By Gerben-Jan Gerbrandy and Magda Stoczkiewicz
Europe is on the verge of a global resource crunch, and it is far from ready to tackle it. Over the next two days the European Parliament will vote upon recommendations to improve Europe's resource efficiency levels.The objective is to ensure that Europe maintains its prosperity in a resource-scarce world, while simultaneously building a better future for subsequent generations. But, will Parliament demand concrete actions that actually make a difference?
As pressure on world's natural resources increases rapidly, European Parliament showed overwhelming support today for measuring Europe's use of resources, in a step towards a resource efficient future, including full incorporation of resource efficiency into the Europe 2020 economic agenda. However, Europe will not make the most of the environmental, economic and social benefits of resource efficiency without clear targets to reduce, in absolute terms, Europe's consumption of resources, according to Friends of the Earth Europe.
In Europe, we are currently consuming an area of land one and a half times the size of our continent. This amount is increasing and as a continent Europe is putting more and more pressure on the limited land the planet has left.
Our current land footprint is pushing up food prices, driving land-grabs, contributing to climate change and biodiversity loss, and increasing social inequalities.
Friends of the Earth believes urgent measures are needed to monitor and reduce Europe’s global land use.
Over 100 civil society organisations, including Friends of the Earth Europe, wrote to the European Commission calling for the full climate impact of agrofuels, including indirect land use change, to be taken into account in two key pieces of EU legislation. The full letter can be downloaded on the right.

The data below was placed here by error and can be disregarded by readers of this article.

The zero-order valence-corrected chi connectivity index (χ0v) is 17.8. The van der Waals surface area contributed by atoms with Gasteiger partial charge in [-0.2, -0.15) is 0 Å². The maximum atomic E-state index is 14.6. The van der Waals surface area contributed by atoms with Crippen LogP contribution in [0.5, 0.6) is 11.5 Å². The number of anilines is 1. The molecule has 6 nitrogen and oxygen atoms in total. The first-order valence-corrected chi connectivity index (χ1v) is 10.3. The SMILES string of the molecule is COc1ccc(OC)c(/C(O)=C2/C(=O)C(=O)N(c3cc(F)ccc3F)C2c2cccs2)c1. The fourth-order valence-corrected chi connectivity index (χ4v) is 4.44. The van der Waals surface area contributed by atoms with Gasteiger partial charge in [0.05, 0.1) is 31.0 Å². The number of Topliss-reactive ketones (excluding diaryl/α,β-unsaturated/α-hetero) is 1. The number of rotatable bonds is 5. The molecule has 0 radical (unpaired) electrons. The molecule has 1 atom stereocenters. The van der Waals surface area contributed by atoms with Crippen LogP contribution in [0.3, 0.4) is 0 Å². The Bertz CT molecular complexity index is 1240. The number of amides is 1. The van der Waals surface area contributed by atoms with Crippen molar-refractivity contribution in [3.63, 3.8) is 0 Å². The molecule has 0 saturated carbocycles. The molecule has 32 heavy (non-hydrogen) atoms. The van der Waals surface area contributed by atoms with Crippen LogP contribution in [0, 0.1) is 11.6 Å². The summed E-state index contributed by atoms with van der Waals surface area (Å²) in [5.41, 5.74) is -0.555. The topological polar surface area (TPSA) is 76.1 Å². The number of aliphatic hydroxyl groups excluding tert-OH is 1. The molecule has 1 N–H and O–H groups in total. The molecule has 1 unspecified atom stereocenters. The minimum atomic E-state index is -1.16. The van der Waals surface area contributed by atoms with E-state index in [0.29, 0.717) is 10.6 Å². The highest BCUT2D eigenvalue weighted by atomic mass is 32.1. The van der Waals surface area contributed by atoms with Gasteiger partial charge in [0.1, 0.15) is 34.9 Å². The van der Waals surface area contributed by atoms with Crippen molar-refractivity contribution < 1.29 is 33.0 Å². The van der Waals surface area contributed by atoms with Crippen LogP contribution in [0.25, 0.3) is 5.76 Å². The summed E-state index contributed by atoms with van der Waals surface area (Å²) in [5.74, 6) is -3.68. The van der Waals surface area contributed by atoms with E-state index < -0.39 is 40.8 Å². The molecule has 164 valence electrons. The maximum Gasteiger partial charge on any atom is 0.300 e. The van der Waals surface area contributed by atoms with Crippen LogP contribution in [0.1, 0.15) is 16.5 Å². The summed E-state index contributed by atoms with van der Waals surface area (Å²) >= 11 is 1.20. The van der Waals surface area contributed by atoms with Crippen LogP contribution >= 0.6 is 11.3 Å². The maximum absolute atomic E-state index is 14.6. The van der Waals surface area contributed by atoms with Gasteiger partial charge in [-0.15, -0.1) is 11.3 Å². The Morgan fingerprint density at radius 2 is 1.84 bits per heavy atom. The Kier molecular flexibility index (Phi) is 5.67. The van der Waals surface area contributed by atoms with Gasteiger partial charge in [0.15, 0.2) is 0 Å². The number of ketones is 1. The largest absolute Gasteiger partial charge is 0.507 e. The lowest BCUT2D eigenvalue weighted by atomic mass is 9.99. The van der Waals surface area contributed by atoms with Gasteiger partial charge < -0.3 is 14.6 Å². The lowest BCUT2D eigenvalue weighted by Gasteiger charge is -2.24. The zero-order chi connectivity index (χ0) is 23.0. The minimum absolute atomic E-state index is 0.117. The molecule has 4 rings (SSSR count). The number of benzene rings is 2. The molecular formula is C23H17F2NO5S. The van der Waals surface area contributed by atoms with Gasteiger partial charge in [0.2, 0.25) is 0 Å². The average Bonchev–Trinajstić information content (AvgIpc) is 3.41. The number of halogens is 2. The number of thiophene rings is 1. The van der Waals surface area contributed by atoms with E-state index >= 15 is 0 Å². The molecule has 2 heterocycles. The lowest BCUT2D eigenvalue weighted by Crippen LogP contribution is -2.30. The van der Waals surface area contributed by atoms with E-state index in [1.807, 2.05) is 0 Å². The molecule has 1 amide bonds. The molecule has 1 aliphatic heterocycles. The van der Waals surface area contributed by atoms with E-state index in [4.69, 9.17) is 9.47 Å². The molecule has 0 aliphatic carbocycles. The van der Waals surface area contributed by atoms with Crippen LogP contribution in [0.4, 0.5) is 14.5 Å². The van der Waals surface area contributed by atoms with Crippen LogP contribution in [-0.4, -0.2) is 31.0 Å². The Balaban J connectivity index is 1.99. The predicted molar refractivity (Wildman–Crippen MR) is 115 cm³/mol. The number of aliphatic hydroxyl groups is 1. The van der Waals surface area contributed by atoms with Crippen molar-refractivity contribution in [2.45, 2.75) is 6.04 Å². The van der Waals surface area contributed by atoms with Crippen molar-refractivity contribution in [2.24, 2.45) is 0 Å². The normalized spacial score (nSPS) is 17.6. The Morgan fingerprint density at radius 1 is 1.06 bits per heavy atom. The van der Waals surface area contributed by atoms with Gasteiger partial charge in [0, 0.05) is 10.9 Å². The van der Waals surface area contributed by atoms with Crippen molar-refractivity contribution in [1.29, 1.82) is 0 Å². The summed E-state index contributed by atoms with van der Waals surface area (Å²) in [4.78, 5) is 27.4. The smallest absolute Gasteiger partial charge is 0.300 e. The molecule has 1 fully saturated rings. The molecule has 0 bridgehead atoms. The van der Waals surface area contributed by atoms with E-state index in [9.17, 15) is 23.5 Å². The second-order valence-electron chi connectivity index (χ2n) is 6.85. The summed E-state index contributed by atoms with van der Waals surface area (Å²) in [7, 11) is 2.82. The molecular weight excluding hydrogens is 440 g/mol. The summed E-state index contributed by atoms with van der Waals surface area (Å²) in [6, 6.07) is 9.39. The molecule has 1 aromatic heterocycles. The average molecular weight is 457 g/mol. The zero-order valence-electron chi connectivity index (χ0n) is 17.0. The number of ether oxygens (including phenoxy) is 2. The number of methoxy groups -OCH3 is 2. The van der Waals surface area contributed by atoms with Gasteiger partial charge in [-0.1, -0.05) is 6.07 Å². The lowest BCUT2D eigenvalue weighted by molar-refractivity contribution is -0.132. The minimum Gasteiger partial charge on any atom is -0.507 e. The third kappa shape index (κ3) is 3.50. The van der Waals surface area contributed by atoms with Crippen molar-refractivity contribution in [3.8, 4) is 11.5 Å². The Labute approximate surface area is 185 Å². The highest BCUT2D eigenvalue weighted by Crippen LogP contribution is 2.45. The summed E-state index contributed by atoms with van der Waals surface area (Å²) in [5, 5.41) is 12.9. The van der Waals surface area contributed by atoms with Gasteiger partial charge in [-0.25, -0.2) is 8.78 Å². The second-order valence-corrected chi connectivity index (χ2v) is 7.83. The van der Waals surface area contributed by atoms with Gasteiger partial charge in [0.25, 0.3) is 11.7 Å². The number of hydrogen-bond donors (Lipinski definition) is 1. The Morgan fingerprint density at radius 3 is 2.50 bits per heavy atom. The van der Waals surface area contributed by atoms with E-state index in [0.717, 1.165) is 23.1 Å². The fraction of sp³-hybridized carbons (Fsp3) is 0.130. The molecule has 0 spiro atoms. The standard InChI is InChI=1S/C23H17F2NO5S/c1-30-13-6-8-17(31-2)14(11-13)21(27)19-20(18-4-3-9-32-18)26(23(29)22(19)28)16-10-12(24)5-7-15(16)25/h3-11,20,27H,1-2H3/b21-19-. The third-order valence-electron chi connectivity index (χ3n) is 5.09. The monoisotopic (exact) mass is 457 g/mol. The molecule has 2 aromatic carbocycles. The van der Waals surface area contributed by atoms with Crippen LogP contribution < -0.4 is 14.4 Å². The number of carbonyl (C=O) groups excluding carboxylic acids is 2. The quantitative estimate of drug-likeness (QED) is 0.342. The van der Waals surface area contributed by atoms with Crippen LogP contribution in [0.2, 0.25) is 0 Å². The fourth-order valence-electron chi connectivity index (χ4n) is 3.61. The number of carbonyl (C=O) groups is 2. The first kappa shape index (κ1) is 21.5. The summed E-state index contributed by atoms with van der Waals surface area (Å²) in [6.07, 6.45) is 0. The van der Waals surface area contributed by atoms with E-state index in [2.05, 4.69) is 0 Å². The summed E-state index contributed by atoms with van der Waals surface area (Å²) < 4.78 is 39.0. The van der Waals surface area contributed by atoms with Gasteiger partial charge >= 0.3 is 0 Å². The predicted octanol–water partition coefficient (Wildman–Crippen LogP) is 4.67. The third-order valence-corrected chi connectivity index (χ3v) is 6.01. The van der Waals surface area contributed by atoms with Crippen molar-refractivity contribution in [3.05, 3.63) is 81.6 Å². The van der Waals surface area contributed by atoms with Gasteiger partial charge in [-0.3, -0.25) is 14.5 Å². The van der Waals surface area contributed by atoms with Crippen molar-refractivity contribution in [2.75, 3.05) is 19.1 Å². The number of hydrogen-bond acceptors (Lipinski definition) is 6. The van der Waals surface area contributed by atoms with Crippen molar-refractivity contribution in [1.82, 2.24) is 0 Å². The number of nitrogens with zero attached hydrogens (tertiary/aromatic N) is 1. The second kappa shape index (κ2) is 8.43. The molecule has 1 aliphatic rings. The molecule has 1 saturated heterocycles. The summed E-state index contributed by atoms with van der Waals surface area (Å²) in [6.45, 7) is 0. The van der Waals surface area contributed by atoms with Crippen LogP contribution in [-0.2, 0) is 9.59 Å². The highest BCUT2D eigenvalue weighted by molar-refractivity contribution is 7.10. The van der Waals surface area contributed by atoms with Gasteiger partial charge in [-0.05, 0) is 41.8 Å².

European politicians laid foundations for a resource efficient Europe today, with wide political support shown for the need to measure Europe's resource use. This is a crucial first step towards reducing Europe's resource use, according to Friends of the Earth Europe, but the European Commission must follow suit in order for Europe to gain the benefits greater resource efficiency brings.
Released on the eve of a World Bank Conference on Land and Poverty, a new report reveals widespread violations of people's rights and environmental destruction from a land grab initially funded by the World Bank in Uganda.
The Friends of the Earth Uganda report provides first-hand accounts from communities forced to give up their livelihoods, food supply and access to water.
Palm oil corporations Wilmar International and BIDICO, along with the Ugandan Government and the World Bank, have funded huge palm oil expansion on islands off the coast of Lake Victoria.
A quarter of the islands have already been planted with oil palm. Most of this land belonged to local communities and indigenous peoples.
The airlines KLM and Air France vowed not to do business with Dutch company Waterland International following the publication of Friends of the Earth Netherlands report revealing the company's involvement in damaging jatropha cultivation in Java for the production of aviation biokerosene.
The report revealed threats to local food cultivation in Java, and the exploitation of farmers, following investments in jatropha from Waterland International.
Brussels/Berlin/London, February 2, 2012 – Motorists across Europe are set to pay an additional €18 billion a year for petrol and diesel as a result of EU biofuel targets that have been shown not to reduce emissions, says new research published today .
New figures, commissioned by Friends of the Earth Europe and ActionAid , show that the planned increase in biofuels use could cost European consumers an extra €94 to €126 billion between now and 2020. This despite evidence that biofuels will actually make climate change worse and increase global hunger .
Berlin/Amsterdam/Brussels, January 12, 2012 – Lufthansa’s final flight of a controversial six-month trial of bio-fuelled flights will land today, bringing an end to a convenient smokescreen for aviation expansion, and a diversion from the real need to cut air travel in order to tackle climate change, according to Friends of the Earth Europe .